• @Flashman,

    When I was in Sofia, Bulgaria on pass from service in Kosovo I bought Soviet memorablia such as a victory medal from World War II and a Lenin medallion; I thought it was an appropriate souvenir from the Cold War. Putting an iconic enemy weapon on a medal can be a valid recognition of those that helped to defeat their enemies.

  • mylesgee

    @Reader: Sorry, I specifically did not bring religion into the topic, the reference to “parity of esteem” (note the lack of capitals) was not sloganising but simple comparison. As for your reference to the Firemen from the Southern Ireland, I agree wholeheartedly. These men – all volunteers – appear to have been treated shabbily by the Northern powers that be, “Sent home” when Scottish firefighters eventually got to Northern Ireland.

    @GEF: Unfortunately, the NFS number was the first stumbling block, initially he had approached the Fire service museum to find a picture of his father as he thought all branches of the forces, including Home Front personnel had to have a picture in war-time for identification purposes. He was then advised to approach the Home Office as it appears no place in Northern Ireland actually holds the records of those who had served in the NFS/AFS during WW2.

  • On past experience, I guess I’m inviting an abusive tirade …

    However, here goes.

    Surely the essential purpose of the RN and USN presences in Lough Foyle was to counter the threat of Dönitz’s U-boats. If a commemorative tie was needed, how else might that significance be depicted? Does the 617 Squadron badge, for one example, equally “memorialize the Nazi enemy”?

    On the other hand, there were the plans to raise U-778 from the sea-bed off Malin Head, to match U-538 at Birkenhead. As I recall one of the prime movers in that was Shaun Gallagher of the SDLP.

    There is a comprehensive account of the surrender of the U-boats, and their arrival at Lisahally, on the Barrow Submariners Association site. It includes:

    Admiral Sir Max Horton arranged a public ceremony at Lisahally on 14 May, where he accepted the formal, but staged, surrender of the eight U-Boats which had been the first to surrender from sea in Loch Eriboll, and which were being transferred to Lisahally via Loch Alsh (U-293, U-802, U-826, U-1009, U-1058, U-1105, U-1109 and U-1305). These eight U-Boats were manned by skeleton German crews under the supervision of RN personnel and, as they sailed into Lough Foyle, they were escorted by warships from the Royal Navy (HMS Hesperus), the Royal Canadian Navy (HMCS Thetford Mines) and the US Navy (USS Robert I Paine) in recognition of their joint contribution to the Battle of the Atlantic.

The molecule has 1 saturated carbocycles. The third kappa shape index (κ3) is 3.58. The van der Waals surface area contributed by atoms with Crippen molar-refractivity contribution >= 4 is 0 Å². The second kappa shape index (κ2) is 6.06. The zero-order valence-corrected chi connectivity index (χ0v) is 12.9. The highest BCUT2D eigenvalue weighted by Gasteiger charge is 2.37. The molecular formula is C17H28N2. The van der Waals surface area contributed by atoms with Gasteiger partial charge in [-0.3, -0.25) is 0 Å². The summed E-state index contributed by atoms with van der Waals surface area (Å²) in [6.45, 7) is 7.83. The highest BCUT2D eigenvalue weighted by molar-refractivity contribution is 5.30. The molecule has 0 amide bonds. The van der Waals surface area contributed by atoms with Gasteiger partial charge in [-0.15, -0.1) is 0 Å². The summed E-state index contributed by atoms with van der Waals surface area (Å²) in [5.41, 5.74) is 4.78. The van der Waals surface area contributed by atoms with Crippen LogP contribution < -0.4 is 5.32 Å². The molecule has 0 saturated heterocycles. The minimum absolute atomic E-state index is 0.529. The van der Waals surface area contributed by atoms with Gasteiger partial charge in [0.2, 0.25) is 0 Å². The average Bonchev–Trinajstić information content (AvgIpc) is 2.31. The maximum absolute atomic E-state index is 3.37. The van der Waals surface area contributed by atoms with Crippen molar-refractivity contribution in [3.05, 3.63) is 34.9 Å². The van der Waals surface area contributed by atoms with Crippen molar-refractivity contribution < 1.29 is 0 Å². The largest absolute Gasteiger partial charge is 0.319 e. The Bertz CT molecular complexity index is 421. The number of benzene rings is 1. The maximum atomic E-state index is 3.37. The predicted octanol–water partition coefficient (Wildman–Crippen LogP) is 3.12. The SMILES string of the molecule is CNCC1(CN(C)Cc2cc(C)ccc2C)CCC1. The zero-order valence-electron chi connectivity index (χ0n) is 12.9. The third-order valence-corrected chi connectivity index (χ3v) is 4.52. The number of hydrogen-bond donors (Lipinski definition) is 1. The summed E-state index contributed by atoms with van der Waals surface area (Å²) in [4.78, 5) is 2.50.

When the U-Boats arrived at Lisahally their senior officers, led by Oberleutnant Klaus Hilgendorf who had commanded U-1009, made a formal surrender to Admiral Horton on behalf of the German U-Boat fleet. As well as Admiral Horton, the official party at Lisahally included representatives of the Canadian and US Navies, and personnel from HMS Ferret, RNAS Eglinton (HMS Gannet), RNAS Maydown (HMS Shrike), the Army and RAF Ballykelly. There was also a representative of the Irish Defence Forces, Colonel Dan Bryan. His presence was an acknowledgement of the assistance given by the Irish government in the Battle of the Atlantic. This ceremony, which was given extensive press coverage, has been responsible for the long-held, but nevertheless incorrect belief that some of the U-Boats actually surrendered directly in Lough Foyle.

    I hesitate to question why some folk have to find dissension and division where none previously existed.

  • son of sam

    Well said,Malcolm Redfellow.Your last sentence above sums up very adequately.Mr Flashman seems rather coy when asked to substantiate his claims!

  • GEF

    “On past experience, I guess I’m inviting an abusive tirade”

    Certainly not from me MR, your excellent post only adds to the historical importance to this event. When Veterans from around the world converged on Londonderry yesterday to mark the longest military campaign of the Second World War, in which the Maiden City played a key role.

  • Brian Walker

    Malcolm, No tirade from me! Thanks for the account.
    The two day commemoration seems to have gone well. Prince Michael of Kent a.k.a Tsar Nicholas ii unveiling the sailor’s memorial.